I was then sent to a recovery house in Levittown, Pennsylvania. The conditions of the house I went to were deplorable to say the least. I had nowhere else to go though. I had burned all my bridges. The men from this house gathered around me and showed me a new way to live. They showed me that I could have fun in recovery and that I could turn my life around by following some suggestions and making some changes in all aspects of my life. They talked to me about the 12 Step programs that they were involved in, sponsorship, home groups and commitments at them. They told me about what kind of service I could get involved with in order to help others just like me. I was attracted to it immediately.
I started to return to Mirmont Treatment Center on Wednesday evenings to share what I had found with the patients there. I wanted to give back the same hope that was given to me. I eventually took on a job as the Intake coordinator for this recovery house program. I would speak to men on the phone just like me that would be transitioning from rehab to the recovery house and do my best to help them through the fear and anxiety of change. I would eventually put the phone down and drive to these rehabs and sit with them in person as I felt they deserved a more personable experience from me.
I became the Executive Director of this program in time and ran it to the best of my ability. I would eventually leave my position at that company for personal reasons. After a great deal of requests and push from my counselor and administrative friends at the rehab centers, I opened my own business in the form of Independence Lodge LLC., a sober living residence for the recovering male alcoholic and drug addict. Something like this was only a dream to me. With the help of a great deal of support of people that believed in me, and this cause that I was so passionate about, we made the dream a reality. I love my job!
Today, my life is amazing. I get to work with men of all ages who come to my houses in effort to turn their lives around just as I did. I get to see them eventually become responsible members of society again. I get to see them get jobs, volunteer in the community, and become accountable to those around them. I get to see smiling faces on their family members as they embrace them during their visits. I get to witness the changes that go on in these men’s lives that transition them from a hopeless state of body and mind back to men that now own their own Website Design companies, Defense attorney’s, Mental Health professionals, and Teachers. I get to see young men enroll for college. I get to see men become good brothers, good sons, and good fathers once again. I get to speak at meetings up and down the coast and sometimes across the country carrying a message of hope that we can recover and that our lives can be changed in an amazing way that we never imagined was even possible.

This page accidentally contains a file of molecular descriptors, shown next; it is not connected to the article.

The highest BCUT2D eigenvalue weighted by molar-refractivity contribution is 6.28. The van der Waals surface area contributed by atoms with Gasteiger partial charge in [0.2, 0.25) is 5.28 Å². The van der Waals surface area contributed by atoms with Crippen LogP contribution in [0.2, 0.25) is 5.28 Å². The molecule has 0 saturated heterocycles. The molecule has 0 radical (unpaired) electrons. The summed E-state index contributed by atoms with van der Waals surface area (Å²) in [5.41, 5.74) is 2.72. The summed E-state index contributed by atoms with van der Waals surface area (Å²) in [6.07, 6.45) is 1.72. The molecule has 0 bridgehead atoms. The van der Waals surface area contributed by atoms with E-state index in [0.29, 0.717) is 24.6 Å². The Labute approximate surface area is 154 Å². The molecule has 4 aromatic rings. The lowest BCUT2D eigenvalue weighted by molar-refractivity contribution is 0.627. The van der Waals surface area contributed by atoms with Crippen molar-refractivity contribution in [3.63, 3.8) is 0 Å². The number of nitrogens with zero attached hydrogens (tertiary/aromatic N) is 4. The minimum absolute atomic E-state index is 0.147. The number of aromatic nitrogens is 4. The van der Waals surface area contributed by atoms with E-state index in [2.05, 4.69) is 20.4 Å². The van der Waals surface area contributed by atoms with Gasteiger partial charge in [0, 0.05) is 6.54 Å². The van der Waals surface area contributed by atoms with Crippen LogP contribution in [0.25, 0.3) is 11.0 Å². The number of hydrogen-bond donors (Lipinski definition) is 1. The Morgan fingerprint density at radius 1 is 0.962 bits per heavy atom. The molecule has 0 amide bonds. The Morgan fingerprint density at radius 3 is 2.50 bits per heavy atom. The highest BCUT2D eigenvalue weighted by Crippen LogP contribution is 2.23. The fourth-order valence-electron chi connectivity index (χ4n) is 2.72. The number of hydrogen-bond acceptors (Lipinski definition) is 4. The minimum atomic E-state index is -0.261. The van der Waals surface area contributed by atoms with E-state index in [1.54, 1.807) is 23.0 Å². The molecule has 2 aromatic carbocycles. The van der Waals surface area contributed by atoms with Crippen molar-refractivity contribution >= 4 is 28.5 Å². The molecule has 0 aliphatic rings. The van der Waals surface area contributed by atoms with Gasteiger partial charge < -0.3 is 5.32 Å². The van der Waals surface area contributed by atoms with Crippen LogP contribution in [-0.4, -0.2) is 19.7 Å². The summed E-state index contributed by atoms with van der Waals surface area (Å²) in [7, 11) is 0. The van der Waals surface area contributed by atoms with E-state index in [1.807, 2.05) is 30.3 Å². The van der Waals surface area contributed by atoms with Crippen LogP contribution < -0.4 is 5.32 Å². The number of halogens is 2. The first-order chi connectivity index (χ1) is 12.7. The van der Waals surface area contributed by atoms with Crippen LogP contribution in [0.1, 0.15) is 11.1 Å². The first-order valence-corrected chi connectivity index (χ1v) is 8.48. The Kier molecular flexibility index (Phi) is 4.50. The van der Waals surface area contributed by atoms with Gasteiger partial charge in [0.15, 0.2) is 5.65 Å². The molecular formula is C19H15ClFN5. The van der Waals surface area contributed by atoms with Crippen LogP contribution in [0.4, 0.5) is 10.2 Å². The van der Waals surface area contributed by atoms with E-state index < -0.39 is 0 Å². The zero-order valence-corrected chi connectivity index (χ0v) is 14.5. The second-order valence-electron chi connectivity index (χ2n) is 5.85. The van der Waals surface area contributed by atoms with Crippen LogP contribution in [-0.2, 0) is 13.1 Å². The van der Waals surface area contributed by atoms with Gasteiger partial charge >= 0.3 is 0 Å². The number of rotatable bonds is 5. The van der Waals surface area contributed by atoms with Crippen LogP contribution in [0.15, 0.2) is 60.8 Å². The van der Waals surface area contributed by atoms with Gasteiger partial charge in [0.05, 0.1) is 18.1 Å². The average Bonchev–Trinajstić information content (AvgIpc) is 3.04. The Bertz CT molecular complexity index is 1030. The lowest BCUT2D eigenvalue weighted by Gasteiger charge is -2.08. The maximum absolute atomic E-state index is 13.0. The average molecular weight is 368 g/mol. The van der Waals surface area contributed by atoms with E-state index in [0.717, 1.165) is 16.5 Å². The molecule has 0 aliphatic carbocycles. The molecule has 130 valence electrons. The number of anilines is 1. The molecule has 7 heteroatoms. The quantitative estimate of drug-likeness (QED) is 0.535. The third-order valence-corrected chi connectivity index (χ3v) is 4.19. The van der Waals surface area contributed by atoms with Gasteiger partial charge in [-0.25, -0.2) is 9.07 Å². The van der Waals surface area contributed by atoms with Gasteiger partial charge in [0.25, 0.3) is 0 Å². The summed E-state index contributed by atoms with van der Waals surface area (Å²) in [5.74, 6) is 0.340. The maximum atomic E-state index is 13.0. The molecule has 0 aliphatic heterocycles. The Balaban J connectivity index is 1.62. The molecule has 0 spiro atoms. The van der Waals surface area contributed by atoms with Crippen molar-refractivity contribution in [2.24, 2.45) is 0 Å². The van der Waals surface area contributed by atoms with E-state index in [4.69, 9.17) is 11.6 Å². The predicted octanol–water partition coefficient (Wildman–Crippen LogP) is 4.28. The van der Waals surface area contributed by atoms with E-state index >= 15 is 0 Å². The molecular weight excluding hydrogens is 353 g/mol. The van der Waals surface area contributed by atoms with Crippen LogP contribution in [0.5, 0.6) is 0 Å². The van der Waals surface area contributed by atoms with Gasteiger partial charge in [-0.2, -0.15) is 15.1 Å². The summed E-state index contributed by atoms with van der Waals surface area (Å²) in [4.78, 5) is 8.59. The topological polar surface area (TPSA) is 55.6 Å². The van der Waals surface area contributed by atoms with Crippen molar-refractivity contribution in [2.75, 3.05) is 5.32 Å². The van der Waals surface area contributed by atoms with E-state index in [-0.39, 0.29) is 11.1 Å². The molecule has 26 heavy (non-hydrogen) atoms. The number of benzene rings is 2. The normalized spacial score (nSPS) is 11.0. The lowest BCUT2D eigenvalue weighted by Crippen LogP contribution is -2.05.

I believe that fear of change is a struggle for most. That entering a life in Recovery for the most part is thought of as boring and depressing. I am extremely grateful that I made the changes necessary to find this freedom and new way of life. My life is filled with hope, happiness, and filled days of purpose that I never dreamed were possible in this world.
I am so grateful that those before me showed me that this life was possible and am forever in their debt. The best way I know to return it is to carry this message to those that will follow. I am proud to be a person in long-term recovery. I Hope my story is testimony that life this way can really be…. Beyond your wildest dreams.
My name is Bryan Kennedy and I am a person in long-term recovery. My sobriety date is April 4th, 2010.